Home Commercial Mayor Eric Adams, NYPD, amid crackdown on illegal commercial vehicle parking in Queens

Mayor Eric Adams, NYPD, amid crackdown on illegal commercial vehicle parking in Queens


NEW YORK — A new effort is underway to curb truckers who take advantage of parking in city neighborhoods.

Trucks left parked overnight have been a problem for years, and city officials say the situation is only getting worse, CBS2’s Ali Bauman reported Monday.

Trucks are not allowed to park on residential streets between 9 p.m. and 5 a.m., yet they do so night after night. It’s a problem that’s plagued southeast Queens for years, and city officials say it’s only gotten worse during the COVID-19 pandemic. It now affects neighborhoods from Staten Island to the Bronx.

Mayor Eric Adams puts his foot down, or should we say his boot, on the 18-wheelers that use city streets as their own personal parking lots.

“That kind of parking doesn’t happen in affluent areas. This is a residential community. They deserve the same level of quality of life that we provide to other parts of the city,” Adams said.

The mayor joined the NYPD Monday night in Springfield Gardens to tout their nightly crackdown on commercial vehicles in residential neighborhoods.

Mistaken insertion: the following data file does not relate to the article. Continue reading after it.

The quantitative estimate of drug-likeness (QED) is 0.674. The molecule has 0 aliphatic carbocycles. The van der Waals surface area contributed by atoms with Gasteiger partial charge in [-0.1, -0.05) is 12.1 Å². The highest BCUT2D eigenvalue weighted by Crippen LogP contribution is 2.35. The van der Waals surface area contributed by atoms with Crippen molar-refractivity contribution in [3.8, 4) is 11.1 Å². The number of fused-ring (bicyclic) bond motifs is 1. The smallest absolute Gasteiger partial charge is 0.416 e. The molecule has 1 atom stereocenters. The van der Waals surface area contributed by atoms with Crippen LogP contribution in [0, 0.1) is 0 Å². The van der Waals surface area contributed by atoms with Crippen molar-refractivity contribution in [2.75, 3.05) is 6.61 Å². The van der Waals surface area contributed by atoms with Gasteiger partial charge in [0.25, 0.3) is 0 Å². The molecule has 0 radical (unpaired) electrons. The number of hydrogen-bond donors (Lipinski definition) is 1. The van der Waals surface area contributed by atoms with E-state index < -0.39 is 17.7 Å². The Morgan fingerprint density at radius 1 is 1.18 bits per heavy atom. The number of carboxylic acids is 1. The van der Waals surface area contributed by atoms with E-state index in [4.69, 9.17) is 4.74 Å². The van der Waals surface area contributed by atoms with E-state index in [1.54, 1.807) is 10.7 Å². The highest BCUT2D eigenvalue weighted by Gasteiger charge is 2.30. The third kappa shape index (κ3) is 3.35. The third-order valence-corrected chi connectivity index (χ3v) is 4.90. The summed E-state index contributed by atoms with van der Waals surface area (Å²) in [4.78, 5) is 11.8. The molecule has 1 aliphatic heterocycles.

Since launching Operation Heavy Duty Enforcement on August 15, the NYPD has issued nearly 600 summonses, started 89 wheels and towed 55 trucks.

“It’s disrespectful to our neighbours. It’s dangerous and, honestly, it’s downright stupid,” Queens Borough chairman Donovan Richards said.

For years, CBS2 covered this issue in Queens — local residents complain about 18-wheelers illegally parking in their neighborhood night after night, taking up space and causing blind spots for drivers.

City officials say the situation has worsened during COVID, with the boom in e-commerce.

“We recognize that there is a capacity issue with vehicle parking. We recognize economic situations where more people are in the trucking industry, so our holistic solution is to make sure we find capacity for trucks to park, we let truckers know where they can park, and we get trucks out of open spaces,” said community activist Bill Perkins.

The mayor says there are parking lots around town that can accommodate large trucks and he plans to work with businesses to find safe and legal locations for the trucks.